Matthew: There are some personal projects still in sketchy stages, but generally I share everything that I’d consider “done”.  Usually a good idea to show off the latest commissions and such.  But when I’m not working on one of them, likely I’m doodling something else for sure.

Martin (Sarna): Do you play BattleTech? If so for how long and how often?

Matthew: I haven’t played the actual board game version in every part of 15 years but I still love the miniatures, buying and painting them.  In keeping with the tone set by the first time I ever heard “BattleTech” I’ve played it most recently in the computerized form.  I played MechWarrior Online for a bit and am looking forward to trying out the BattleTech turn based game as well.

Martin (Sarna): I can vouch that the latest BattleTech game by Harebrained Schemes is well worth the time and money. I hope you have a lot of fun playing it and we would love to hear about your experiences with it in the future.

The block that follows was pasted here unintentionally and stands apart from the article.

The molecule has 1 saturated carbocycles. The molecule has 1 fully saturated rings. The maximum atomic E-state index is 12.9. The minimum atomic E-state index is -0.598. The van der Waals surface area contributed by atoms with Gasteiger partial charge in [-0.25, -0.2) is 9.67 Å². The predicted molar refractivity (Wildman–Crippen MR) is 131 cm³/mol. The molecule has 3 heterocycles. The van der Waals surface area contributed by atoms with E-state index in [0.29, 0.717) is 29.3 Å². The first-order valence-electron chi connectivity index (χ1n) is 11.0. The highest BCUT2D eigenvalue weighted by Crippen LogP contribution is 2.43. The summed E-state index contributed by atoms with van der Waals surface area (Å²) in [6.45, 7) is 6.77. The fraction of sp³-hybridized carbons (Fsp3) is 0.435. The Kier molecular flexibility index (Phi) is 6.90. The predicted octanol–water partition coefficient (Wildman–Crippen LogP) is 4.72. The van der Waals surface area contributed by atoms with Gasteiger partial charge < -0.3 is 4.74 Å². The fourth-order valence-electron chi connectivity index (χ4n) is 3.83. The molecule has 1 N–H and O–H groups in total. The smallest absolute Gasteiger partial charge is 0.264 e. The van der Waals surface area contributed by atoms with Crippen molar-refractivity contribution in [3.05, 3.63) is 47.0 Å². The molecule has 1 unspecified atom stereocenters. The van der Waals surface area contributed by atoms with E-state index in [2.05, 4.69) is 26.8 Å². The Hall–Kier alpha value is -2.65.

Thanks very much for your time, Matt. It’s very interesting to get a little glimpse behind the curtain of a well-established BattleTech artist. We all look forward to seeing more of your work in the near future.


For those of you wanting to keep up to date with Matt’s work (and you absolutely should!) or contact him about commission work, you can follow his DeviantArt account here: MattPLOG on DeviantArt

Community Outreach – BattleTech CamoSpecs Online

Welcome to Community Outreach! This week we speak with Todd “Mastergunz” Farnholtz, a BattleTech Miniature painter and admin at CamoSpecs Online, the biggest site and Facebook group for miniature ‘Mech painting enthusiasts. We ask him about CamoSpecs, how it came about, and how he joined up to help define the unit colors of ‘Mechs the universe over. Enjoy!

Sean (Sarna): Who are you? Briefly introduce yourself.

Mastergunz: My name is Todd Farnholtz, but I go by the handle ‘Mastergunz’ on CSO. I joined the group in Summer of 2009 – just in time to get a single piece done and added to that year’s Gencon 2009 CSO diorama. It was a Word of Blake Raptor II and I rushed to paint it because the mini had just come out and wanted to display it on the board. I’ve been playing BattleTech since 93′,  so having an opportunity to be a part of the game I loved was a huge achievement for me.